The housing market is now in peak spring selling season. This is when sales volume surges and when home prices rise and when everything is rosy no matter what else is happening. But not this year, and we’ve already seen that with pending home sales that plunged 23% year-over-year in April, and we’ve seen it with closed sales in March that plunged 22%, and we’re now seeing that the situation got worse into late April and early May.
Applications for mortgages to purchase a home, a leading indicator of home sales, dropped again in the latest week, and have remained solidly below the lockdown lows in April 2020, according to data from the Mortgage Bankers Association today. Compared with the same week in prior years, purchase mortgage applications were down:
- By 32% from the same week in 2022
- By 40% from the same week in 2021
- By 36% from the same week in 2019
The MBA’s purchase mortgage index has now been hovering for weeks at the lows last seen during the bottom of Housing Bust 1. During the last week of February, it hit a 28-year low.
Mortgage rates really haven’t budged off the 6.5% range since coming down from the 7% range in November last year, with the average contract interest rate for conforming 30-year fixed-rate mortgages at 6.50% in the latest week, according to the Mortgage Bankers Association today:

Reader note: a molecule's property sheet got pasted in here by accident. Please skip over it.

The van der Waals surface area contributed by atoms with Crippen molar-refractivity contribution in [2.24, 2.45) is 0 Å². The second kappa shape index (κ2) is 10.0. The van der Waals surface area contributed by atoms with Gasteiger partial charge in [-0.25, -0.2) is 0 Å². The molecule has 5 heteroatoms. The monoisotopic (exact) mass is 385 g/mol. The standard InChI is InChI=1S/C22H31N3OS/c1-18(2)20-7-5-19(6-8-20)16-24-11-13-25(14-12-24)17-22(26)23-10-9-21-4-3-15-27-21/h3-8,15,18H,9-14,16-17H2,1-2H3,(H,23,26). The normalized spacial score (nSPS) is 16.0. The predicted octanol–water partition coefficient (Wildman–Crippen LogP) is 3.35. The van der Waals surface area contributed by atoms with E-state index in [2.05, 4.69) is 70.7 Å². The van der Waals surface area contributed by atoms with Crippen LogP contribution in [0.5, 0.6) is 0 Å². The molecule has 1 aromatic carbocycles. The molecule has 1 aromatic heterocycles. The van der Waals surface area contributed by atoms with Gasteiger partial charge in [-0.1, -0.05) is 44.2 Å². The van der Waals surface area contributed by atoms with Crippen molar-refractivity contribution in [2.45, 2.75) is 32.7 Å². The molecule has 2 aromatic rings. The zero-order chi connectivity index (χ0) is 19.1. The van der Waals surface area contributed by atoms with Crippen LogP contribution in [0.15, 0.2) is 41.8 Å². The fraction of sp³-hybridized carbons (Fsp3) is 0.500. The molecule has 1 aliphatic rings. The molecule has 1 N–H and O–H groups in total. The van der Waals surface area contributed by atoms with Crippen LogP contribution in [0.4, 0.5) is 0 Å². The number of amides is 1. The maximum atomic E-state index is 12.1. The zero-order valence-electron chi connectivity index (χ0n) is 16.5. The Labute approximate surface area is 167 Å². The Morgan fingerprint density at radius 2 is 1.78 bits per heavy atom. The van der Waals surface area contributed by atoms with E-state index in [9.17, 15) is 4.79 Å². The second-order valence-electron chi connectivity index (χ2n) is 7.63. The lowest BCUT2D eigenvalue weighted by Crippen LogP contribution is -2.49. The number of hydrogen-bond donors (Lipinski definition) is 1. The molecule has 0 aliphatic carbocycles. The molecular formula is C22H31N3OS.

So the housing market is not thawing out at 6.5% mortgage rates. A healthy housing market needs to have sellers and brokers that are in touch with reality, and the reality is set by potential buyers who’re waiting for prices to come down further.
Which has led to an interesting shift: from buying used homes to buying new homes, because there is a large supply of new homes, and homebuilders – unlike homeowners – are data-driven pros, they know how to sell into a down-market: by cutting prices. And they’re doing it, and buyers are flocking to it.
They’re offering lower price points, and they’re buying down mortgage rates for a set period, such as the first two years of the mortgage, which for buyers translates into a lower mortgage payment, which effectively feels like a price cut. Homebuilders can afford to because their costs have come down.
But homeowners are still stuck with in March 2022 pricing ideas. Those prices are now history, but potential sellers are having trouble adjusting, and so they’re not putting their homes that they have already moved out of on the market, hoping for better times, hoping for lower mortgage rates, while muttering, “and this too shall pass.”
For homebuyers, new houses may offer a better deal, and so there has been some shift in that direction.
But accepting a mortgage-rate buydown is risky if the buydown is only for a limited time, such as one year or two years, and then the mortgage reverts to a higher rate, and therefore a higher monthly payment that the buyer may have trouble making. Buyers are betting that by then mortgage rates will have dropped back to 4% or 3% or whatever, and that they can refinance at a rate similar to the buydown rates. That is a risky bet. If inflation stays high, rates won’t go back down, and then the mortgage payments jump, but so be it. That’ll be a problem for another day.